Got you. Thank you. Well, Christian, tell me, anything else you want to make sure to mention before we shift gears and hear about some of your favorite things?
Yeah, I think, look, at the end of the day, serendipity is about potentiality. It’s about, “What could be?” And I’m a big fan, there’s this amazing organization that’s in Cape Flats in Cape Town.
I went there around a decade ago for the first time. I went in there and I was like, “What is the one question I should never ask you? I come into your context here but what should I never ask you?” And they were like, “Never ask us first question, ‘What do you need?’ because if you ask us, ‘What do you need?’ you put us into this weird role of, like, someone who needs something, a victim, a beneficiary, whatever it is, versus asking, ‘What’s already here? And how can we make the best out of this?’”
And so, that really shaped my perspective in terms of how people, even in the most resource-constrained of environments, want to create their own luck. It’s not about saying, “I’m just waiting for resources here,” and I think a lot of times we have this reflex, “Hey, here, here is some money, here is this. Like, let’s apply for a budget or a grant.” But actually, that dignity that comes from creating your own luck is really at the core of this.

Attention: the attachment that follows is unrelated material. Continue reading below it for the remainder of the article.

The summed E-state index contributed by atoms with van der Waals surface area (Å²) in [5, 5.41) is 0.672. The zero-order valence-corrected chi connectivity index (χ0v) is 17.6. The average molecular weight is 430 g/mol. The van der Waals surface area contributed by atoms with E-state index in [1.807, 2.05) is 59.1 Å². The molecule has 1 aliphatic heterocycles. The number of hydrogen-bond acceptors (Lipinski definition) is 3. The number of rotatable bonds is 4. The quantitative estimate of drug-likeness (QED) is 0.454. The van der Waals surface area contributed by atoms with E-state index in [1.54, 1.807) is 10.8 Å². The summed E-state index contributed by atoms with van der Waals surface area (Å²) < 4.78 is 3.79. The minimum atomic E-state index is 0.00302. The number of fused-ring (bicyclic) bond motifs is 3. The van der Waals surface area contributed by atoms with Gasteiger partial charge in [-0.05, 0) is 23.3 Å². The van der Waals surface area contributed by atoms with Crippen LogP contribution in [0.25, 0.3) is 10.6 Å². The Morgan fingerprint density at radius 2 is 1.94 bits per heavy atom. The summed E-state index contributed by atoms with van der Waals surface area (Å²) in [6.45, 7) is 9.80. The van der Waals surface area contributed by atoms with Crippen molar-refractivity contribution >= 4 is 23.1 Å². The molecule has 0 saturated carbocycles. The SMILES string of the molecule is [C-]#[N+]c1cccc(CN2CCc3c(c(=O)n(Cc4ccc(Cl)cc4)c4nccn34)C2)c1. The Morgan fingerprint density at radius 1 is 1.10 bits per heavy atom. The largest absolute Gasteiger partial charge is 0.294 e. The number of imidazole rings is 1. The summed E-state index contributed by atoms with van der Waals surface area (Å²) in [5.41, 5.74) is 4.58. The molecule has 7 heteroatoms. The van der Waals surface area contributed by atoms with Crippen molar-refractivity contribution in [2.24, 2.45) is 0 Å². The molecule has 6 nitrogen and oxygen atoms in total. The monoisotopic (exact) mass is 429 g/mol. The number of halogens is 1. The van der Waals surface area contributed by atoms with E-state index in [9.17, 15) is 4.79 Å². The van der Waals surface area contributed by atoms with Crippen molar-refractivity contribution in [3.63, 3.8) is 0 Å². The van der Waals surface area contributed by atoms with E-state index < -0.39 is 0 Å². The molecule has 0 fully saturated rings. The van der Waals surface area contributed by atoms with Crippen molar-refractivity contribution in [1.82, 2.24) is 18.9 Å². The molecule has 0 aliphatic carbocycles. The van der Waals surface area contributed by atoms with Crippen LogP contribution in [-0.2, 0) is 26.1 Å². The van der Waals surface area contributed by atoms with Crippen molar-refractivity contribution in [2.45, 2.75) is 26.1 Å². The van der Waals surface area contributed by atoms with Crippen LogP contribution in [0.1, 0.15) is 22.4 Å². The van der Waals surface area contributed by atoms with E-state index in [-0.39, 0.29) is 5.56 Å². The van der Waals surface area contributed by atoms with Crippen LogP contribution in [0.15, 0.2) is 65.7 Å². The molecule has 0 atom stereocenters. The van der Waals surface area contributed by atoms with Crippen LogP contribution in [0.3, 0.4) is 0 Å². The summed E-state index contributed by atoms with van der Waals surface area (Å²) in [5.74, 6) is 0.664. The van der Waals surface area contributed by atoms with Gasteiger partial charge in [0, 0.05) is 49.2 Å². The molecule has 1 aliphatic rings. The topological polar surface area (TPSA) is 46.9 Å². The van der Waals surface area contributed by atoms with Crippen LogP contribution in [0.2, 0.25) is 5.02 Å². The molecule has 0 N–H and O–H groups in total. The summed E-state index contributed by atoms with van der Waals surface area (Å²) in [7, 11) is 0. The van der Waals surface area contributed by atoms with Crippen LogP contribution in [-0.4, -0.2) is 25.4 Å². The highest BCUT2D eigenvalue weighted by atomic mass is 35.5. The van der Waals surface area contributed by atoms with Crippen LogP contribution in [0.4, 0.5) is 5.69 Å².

And so, this organization, what they do is they go into different contexts and they ask, “What is already here and how can we make the best out of it? Oh, there’s a former drug dealer. Interesting. That person has a lot of creativity, that person has a lot of contexts, so if we can turn them into a teacher, it becomes cool now to be a teacher. If we look at an old garage, we can look at a potential training center.”
And so, the point here is that we start connecting the dots differently once we get away from looking at resource constraints and the things we don’t have and into the potentiality of it. And so, it’s a lot of banks and others now who apply exactly that thinking. Imagine you’re organizing an event at your company, and you write your budget, and you’re like, “Oh, I need 20 chairs for this event.” Well, what this organization would do, they would first ask you, “Well, do you really need the chairs or can people stand, whatever it is? If you need them, can you ask the restaurant next door, if they can borrow you the chairs, which might also nicely kind of give you some new contacts there, whatever it is. And only if you say no to all of these things, then go ahead with it.”